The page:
In his discussion of the Smithsonian African-American Museum's attack on white culture for its belief in "Rugged Individualism … self-reliance … the nuclear family … objective, rational linear thinking … history based on Northern European immigrants' experience … the Protestant work ethic … hard work is the key to success …" and so, including the Scientific Method and punctuality, Steve Sailer wrote:
Obviously, this is intended with hostility … but if you subtitled it “How to Get to the Moon by 1969” and tacked it up on a college bulletin board, there’d be a nationwide freakout over secret white supremacists running amok on campus.
Well, of course, the Historic American nation, as it had evolved by 1969, did make it to the Moon.
Below, NASA's Apollo 11 Mission Control in all its whiteness and maleness:
If you look very closely, you'll see one lady, and possibly a man whose slightly darker skin isn't an artifact of black and white photography. Steve Sailer called it "Non-Diversity before Diversity."
They said "the Eagle has landed" when the module hit the moon.
This is the reverse of the Eisenhower silver dollar, issued 1971. When you see it actual size, you have to look close to see that the American Eagle is on a cratered surface, with the Earth visible in the sky:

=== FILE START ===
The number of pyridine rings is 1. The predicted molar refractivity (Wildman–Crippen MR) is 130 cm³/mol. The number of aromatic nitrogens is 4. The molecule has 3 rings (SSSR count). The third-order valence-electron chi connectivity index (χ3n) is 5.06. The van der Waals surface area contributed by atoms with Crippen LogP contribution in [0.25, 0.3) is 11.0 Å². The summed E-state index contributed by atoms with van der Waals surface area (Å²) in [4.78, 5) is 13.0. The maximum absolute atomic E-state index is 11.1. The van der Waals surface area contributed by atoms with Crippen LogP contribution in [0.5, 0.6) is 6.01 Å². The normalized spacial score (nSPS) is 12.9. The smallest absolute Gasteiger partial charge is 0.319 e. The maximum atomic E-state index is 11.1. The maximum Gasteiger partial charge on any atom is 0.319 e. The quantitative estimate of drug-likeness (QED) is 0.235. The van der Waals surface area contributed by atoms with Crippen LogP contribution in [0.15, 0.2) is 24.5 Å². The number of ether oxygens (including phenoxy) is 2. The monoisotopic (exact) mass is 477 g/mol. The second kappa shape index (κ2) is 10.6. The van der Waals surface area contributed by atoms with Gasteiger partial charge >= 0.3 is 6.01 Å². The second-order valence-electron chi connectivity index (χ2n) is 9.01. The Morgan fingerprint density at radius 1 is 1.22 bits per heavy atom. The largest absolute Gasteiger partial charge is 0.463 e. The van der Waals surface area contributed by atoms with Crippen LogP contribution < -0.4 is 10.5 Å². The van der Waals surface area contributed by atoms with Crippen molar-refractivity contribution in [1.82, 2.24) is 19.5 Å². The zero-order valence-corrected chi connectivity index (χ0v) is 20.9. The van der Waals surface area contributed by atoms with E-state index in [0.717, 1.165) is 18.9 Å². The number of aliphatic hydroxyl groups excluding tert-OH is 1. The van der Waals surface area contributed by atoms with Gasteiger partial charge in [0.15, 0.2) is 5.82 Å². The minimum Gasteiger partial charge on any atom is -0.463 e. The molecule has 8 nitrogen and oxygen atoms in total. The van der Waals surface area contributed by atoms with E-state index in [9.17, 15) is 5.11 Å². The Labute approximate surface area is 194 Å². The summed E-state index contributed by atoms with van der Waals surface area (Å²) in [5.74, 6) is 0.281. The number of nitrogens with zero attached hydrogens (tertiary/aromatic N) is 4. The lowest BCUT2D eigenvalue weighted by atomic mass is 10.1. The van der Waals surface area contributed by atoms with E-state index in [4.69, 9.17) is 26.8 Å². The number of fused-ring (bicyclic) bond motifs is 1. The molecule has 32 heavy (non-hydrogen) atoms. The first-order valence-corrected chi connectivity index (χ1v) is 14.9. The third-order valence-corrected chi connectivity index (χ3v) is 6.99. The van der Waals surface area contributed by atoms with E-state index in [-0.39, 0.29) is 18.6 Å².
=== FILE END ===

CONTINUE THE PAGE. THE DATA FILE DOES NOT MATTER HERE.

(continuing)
Does the current America have the civilizational self-confidence to do this again? Good question. Here are some VDARE.com headlines on the current space effort:
That doesn't sound good. A while back, they made a movie about the moon-landing with Ryan Gosling. Here's VDARE.com's coverage:
Some people might think the Moon landing wasn't only about white America, because America was diverse, even then.
Well, America was divided into basically two races, white and black, and many blacks were opposed to the space program, because the money could, they thought, be better spent on black single mothers and housing projects:
Below, Gil Scott-Heron recites a poem called "Whitey on the Moon" making the point that blacks had problems of poverty and drugs, but white people had decided to go to the moon.
By the way, I almost didn't mention the movie Hidden Figures, about some black women who worked as "computers"—i.e., doing arithmetical calculations by hand, before electronic computers were invented, a form of mathematical drudgery—because it was about the 1961 Mercury program, but a lot of the hype about that said that black women helped America get to the Moon, IE. 'Hidden Figures': How Black Women Did The Math That Put Men On The Moon, NPR, September 25, 2016.
So here's the man, and here's the flag, the ultimate in Social Distancing, July 20, 1969.